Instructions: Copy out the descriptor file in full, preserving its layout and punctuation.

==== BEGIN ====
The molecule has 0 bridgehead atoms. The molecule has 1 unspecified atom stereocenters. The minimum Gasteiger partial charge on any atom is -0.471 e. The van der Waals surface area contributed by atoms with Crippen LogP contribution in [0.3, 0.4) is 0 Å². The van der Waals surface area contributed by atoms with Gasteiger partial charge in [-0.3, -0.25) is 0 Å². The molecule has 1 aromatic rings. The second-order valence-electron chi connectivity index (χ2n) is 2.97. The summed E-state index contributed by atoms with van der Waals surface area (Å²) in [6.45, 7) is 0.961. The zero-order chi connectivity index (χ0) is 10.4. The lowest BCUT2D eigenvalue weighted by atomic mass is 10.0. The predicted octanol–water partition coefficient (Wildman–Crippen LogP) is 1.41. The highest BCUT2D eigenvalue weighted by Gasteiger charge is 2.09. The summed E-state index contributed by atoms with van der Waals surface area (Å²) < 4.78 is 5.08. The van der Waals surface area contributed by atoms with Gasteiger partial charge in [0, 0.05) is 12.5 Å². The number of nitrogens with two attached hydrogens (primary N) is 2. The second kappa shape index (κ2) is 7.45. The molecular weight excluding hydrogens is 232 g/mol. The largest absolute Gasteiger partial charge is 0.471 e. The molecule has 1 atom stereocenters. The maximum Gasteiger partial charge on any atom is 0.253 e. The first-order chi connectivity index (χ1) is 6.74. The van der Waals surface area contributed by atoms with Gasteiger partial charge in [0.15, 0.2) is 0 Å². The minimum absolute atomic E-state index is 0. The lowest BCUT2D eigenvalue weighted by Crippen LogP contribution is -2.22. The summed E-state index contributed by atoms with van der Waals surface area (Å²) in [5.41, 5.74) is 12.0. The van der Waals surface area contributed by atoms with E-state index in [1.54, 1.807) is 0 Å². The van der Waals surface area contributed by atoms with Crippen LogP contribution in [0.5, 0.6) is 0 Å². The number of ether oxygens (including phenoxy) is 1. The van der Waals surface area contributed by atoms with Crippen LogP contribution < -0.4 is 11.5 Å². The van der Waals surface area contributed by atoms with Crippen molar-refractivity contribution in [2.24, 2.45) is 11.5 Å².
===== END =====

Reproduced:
The molecule has 0 bridgehead atoms. The molecule has 1 unspecified atom stereocenters. The minimum Gasteiger partial charge on any atom is -0.471 e. The van der Waals surface area contributed by atoms with Crippen LogP contribution in [0.3, 0.4) is 0 Å². The van der Waals surface area contributed by atoms with Gasteiger partial charge in [-0.3, -0.25) is 0 Å². The molecule has 1 aromatic rings. The second-order valence-electron chi connectivity index (χ2n) is 2.97. The summed E-state index contributed by atoms with van der Waals surface area (Å²) in [6.45, 7) is 0.961. The zero-order chi connectivity index (χ0) is 10.4. The lowest BCUT2D eigenvalue weighted by atomic mass is 10.0. The predicted octanol–water partition coefficient (Wildman–Crippen LogP) is 1.41. The highest BCUT2D eigenvalue weighted by Gasteiger charge is 2.09. The summed E-state index contributed by atoms with van der Waals surface area (Å²) < 4.78 is 5.08. The van der Waals surface area contributed by atoms with Gasteiger partial charge in [0, 0.05) is 12.5 Å². The number of nitrogens with two attached hydrogens (primary N) is 2. The second kappa shape index (κ2) is 7.45. The molecular weight excluding hydrogens is 232 g/mol. The largest absolute Gasteiger partial charge is 0.471 e. The molecule has 1 atom stereocenters. The maximum Gasteiger partial charge on any atom is 0.253 e. The first-order chi connectivity index (χ1) is 6.74. The van der Waals surface area contributed by atoms with Gasteiger partial charge in [0.15, 0.2) is 0 Å². The minimum absolute atomic E-state index is 0. The lowest BCUT2D eigenvalue weighted by Crippen LogP contribution is -2.22. The summed E-state index contributed by atoms with van der Waals surface area (Å²) in [5.41, 5.74) is 12.0. The van der Waals surface area contributed by atoms with E-state index in [1.54, 1.807) is 0 Å². The van der Waals surface area contributed by atoms with Crippen LogP contribution in [0.5, 0.6) is 0 Å². The number of ether oxygens (including phenoxy) is 1. The van der Waals surface area contributed by atoms with Crippen LogP contribution < -0.4 is 11.5 Å². The van der Waals surface area contributed by atoms with Crippen molar-refractivity contribution in [2.24, 2.45) is 11.5 Å².